Amazing Women of Today and Yesterday

Featured ThemeSQ : Focus on Diversity

Today Sister Leadership would like to extend a big congratulations to Maryam Mirzakhani as the first female Fields Medal winner (equivalent in prestige to the Nobel Peace Prize) for her work in the symmetry of curved surfaces. “This is a great honour. I will be happy if it encourages young female scientists and mathematicians,” shared Maryam on the Stanford website and was quoted by The Independent. “I am sure there will be many more women winning this kind of award in coming years.”

Maryam’s achievement sets a precedent for the many women to come. But inspiration can also come from looking backwards to the amazing women of Canadian history. Another notable first was won by Anne Caroline Macdonald (who went by Caroline), the very first women (and a Canadian woman, too) to be honoured with a doctorate of Law from the University of Toronto for all of her advocacy work abroad. Like Maryam, Caroline had a specialization in mathematics.

But Caroline’s story is quite complex. It is, in a word, diverse.

mix nation diversity

Here on Sister Leadership, we define diversity as respecting beliefs that you may not share about religion, spirituality, politics, culture or other systems. Your capacity to embrace spiritual diversity relates to, or affects, the essence of your being, human spirit or soul as opposed to material or physical things.

Raised in Canada, where her father was a politician, Caroline graduated with a degree in mathematics in 1901 from the University of Toronto. However, she moved away from the field of math when, in 1904, she went to Japan to establish a YWCA in that country. From here her career essentially explodes with new perceptions and advocacy.

Caroline had a strong spiritual connection. With the YWCA, she reached out to non-Christian women in Tokyo, Japan – she immersed herself in their culture and language, both of which she eventually mastered. During this time, she acted as a missionary through the YWCA, and supported families and single women in need.

Now here is where her life becomes even more fascinating. A man named Yamanda who attended her Bible studies class committed two acts of murder against his wife and child. Caroline took on some of that burden, having not addressed signs he had given that there was a problem. She became his advocate – and in the process, became an advocate for all men in the Japanese penal system.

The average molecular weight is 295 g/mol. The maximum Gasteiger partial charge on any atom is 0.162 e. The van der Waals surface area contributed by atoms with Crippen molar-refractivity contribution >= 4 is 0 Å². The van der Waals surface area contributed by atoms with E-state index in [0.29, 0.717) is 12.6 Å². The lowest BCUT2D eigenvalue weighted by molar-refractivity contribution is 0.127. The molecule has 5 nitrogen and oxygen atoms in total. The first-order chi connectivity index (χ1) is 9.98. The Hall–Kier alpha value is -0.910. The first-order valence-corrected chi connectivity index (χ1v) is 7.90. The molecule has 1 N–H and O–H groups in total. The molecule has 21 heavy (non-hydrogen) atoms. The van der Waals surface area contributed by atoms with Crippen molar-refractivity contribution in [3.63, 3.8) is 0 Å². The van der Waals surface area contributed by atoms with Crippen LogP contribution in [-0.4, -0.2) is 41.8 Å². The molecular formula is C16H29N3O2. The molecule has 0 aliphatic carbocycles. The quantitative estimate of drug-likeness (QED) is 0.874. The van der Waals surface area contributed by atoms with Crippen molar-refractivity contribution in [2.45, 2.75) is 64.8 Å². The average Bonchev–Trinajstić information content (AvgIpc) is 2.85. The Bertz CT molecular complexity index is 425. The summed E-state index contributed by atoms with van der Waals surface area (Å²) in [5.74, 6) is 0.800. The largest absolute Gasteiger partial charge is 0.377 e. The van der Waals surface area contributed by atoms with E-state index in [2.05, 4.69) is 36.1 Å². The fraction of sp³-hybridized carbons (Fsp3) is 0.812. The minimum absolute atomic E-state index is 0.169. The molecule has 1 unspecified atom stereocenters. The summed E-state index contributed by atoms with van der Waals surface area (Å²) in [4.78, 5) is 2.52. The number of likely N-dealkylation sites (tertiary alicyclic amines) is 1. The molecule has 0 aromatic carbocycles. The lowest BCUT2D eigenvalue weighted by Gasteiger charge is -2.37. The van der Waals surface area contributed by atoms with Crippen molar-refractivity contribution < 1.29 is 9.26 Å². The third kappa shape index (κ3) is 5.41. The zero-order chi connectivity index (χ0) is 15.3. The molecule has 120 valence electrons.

In one of her letters, she recounts giving “a lecture on prison reform to a group of rather elegant Japanese ladies who had probably until that moment thought it not quite proper to think there was such a thing as a prison.”

Caroline crossed the divides between gender, culture and class.

From these experiences, she would go on to champion social change within Japan. In 1924 she was awarded the Sixth Order of the Sacred Treasure by the Emperor of Japan, and her honourary law degree was given in 1925.

Her story inspires me to think of all that is possible for a person with drive and passion, much as I was inspired when reading about Maryam Mirzakhani and the Fields Medal.

There are so many amazing women both in our past and in our present. As Maryam has shared, hopefully the stories of these ladies and others like them will inspire generations to come.

Do you have a story of crossing a barrier, or working within the field, culture, or expectations of others? We’d love to hear your diversity stories here on Sister Leadership; please feel free to comment!

Till next week,

Cam

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